ELA: KINDERGARTEN - GRADE 12
LITERACY: GRADES 6 - 12
College and Career Readiness Anchor Standards for Language
Vocabulary Acquisition and Use
4. Determine or clarify the meaning of unknown and multiple-meaning words and phrases by using context clues, analyzing meaningful word parts, and consulting general and specialized reference materials, as appropriate.
Toddlers and young children learn vocabulary without thinking about it—their brains simply absorb new words and new meanings for familiar words with little to no effort on their part. Would that we all were so lucky!
As humans age, we lose the sponge-like ability to soak up new words and meanings—even though, in a globalized world, we need those skills more than ever. Luckily, we never completely lose the ability to learn vocabulary.
Students preparing for college and/or a career should practice the skills they’ll need to decipher the forest of new words they’ll inevitably encounter. Specifically, the Anchor Standards recommend focusing on the following skills:
Understanding words in context. The sentence or paragraph a new word lives in can provide plenty of information about what it means. Often, the sentence alone tells the reader enough to give him a good shot at guessing what the word means. Context is especially important when a single word has multiple meanings.
For instance, the word “glass” may mean a container for a beverage, a flat pane of material used in a window or mirror, or the substance from which both of these are made. A sentence like “I raised my glass to toast their happy marriage,” however, immediately brings to mind the drink-holder type of “glass,” not the used-in-windows type of “glass.” (Similarly, “toast” in this context brings to mind a type of speech, not a piece of cooked bread.)
Examining word parts. English may read like it picks the pockets of other languages for spare vocabulary, but many English words, especially those used in technical or professional fields, use recognizable word parts that give a clear view of what the word means. Perhaps the best-known example is the suffix “-ology,” which means “the study of.”
Using reference materials. When all else fails, look it up! Most students preparing for college or a career are familiar with the basic reference trio of dictionary/thesaurus/encyclopedia, but most specialties have their own specific reference materials along with the tried-and-true favorites.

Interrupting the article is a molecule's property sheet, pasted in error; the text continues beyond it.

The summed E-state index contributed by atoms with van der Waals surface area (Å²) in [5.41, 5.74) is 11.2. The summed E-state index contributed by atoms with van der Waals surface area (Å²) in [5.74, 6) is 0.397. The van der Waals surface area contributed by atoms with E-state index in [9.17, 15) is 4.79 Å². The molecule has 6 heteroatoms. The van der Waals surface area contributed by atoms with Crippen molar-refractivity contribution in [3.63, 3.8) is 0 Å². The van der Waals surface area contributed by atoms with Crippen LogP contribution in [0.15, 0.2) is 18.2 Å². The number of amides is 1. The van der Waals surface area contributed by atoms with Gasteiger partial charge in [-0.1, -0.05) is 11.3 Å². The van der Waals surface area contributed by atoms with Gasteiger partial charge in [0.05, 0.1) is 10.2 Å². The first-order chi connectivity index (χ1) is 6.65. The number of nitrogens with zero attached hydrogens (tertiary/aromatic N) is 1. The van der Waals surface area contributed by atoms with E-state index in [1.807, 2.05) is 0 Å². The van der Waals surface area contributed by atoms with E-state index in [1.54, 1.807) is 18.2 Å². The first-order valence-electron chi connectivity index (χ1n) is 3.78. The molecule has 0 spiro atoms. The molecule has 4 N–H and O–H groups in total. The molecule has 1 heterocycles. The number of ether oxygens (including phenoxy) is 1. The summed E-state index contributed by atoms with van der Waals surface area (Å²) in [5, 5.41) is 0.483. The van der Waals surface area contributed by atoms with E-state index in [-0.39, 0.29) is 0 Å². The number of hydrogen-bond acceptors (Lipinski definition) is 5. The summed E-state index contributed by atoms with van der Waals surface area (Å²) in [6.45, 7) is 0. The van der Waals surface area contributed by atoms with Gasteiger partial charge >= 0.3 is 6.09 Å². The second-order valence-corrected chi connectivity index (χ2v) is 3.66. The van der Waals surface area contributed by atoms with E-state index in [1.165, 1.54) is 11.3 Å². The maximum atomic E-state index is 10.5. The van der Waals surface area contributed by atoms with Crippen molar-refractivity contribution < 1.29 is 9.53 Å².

P.S. If your students need to brush up on their spelling and grammar, send 'em over to our Grammar Learning Guides so they can hone their skills before conquering the Common Core.
Sample Activities for Use in Class
Reading Outside Your Sphere: This activity can be done in an hour, or it can serve as an ongoing semester project. Students will need access to magazines, books, and other reading materials. For a one-day assignment, the school library may suffice; for an entire semester, you may want to have students subscribe to a magazine, or use resources at a local public or university library, if available.
Assign, or have each student choose, a topic or area of study about which the student knows little to nothing. More than one student may be assigned to each topic, if necessary. For the duration of the assignment, have the students read a magazine, newsletter, book, or other publication in their unknown topic. As they encounter words they don’t know, students should write down:
1. The word;
2. The sentence the word appears in;
3. Their best guess as to what the word means and what they base that guess on - the context, a definition or example given in the text, the parts of the word, etc. (one or two sentences will suffice); and
4. What the word actually means and where they learned that information (dictionary, website, asking a professional in the field, etc.)
Reading topics they know nothing about will not only expose students to vocabulary they’ve never seen before, but also challenges them to decide what resources are best for finding out.
For this activity, you’ll need a stack of general and specialized reference materials and a stack of cards containing vocabulary words, phrases and concepts that might be found in these reference works. For instance, if your pile of reference materials contains a medical dictionary and a copy of Gray’s Anatomy, your cards should include a few medical terms, such as the technical name for certain organs, diseases, or medical procedures.
Divide the class into two or more teams of four to seven students each. Put the stack of reference materials on a table at the front of the room, and divide the cards into one stack per team and set them at the front of the room either with the reference materials or on their own table. (For scoring purposes, it may be easier to color-code the cards for each team.) Students should line up in single-file lines, one per team, facing the reference materials and stacks of cards.
On “go!” (or some similar signal to begin), the first student in each line will race to the front of the room and grab the top card off her team’s stack. The student reads the card, then has to decide as quickly as possible which reference materials are most likely to have the definition of the word, phrase or concept on the card. The student should go through the reference material(s) until she finds the definition, then mark that page in the book with her card and race to the back of her team’s line, at which point the second student on the team runs forward and does the same thing. Once everyone on the team has stuck a card in a book, the entire team should raise its hands.
A team has “won” if all its cards bookmark a page that defines the word on the card. Read the words and the definitions out loud, or have each student read his or hers out loud.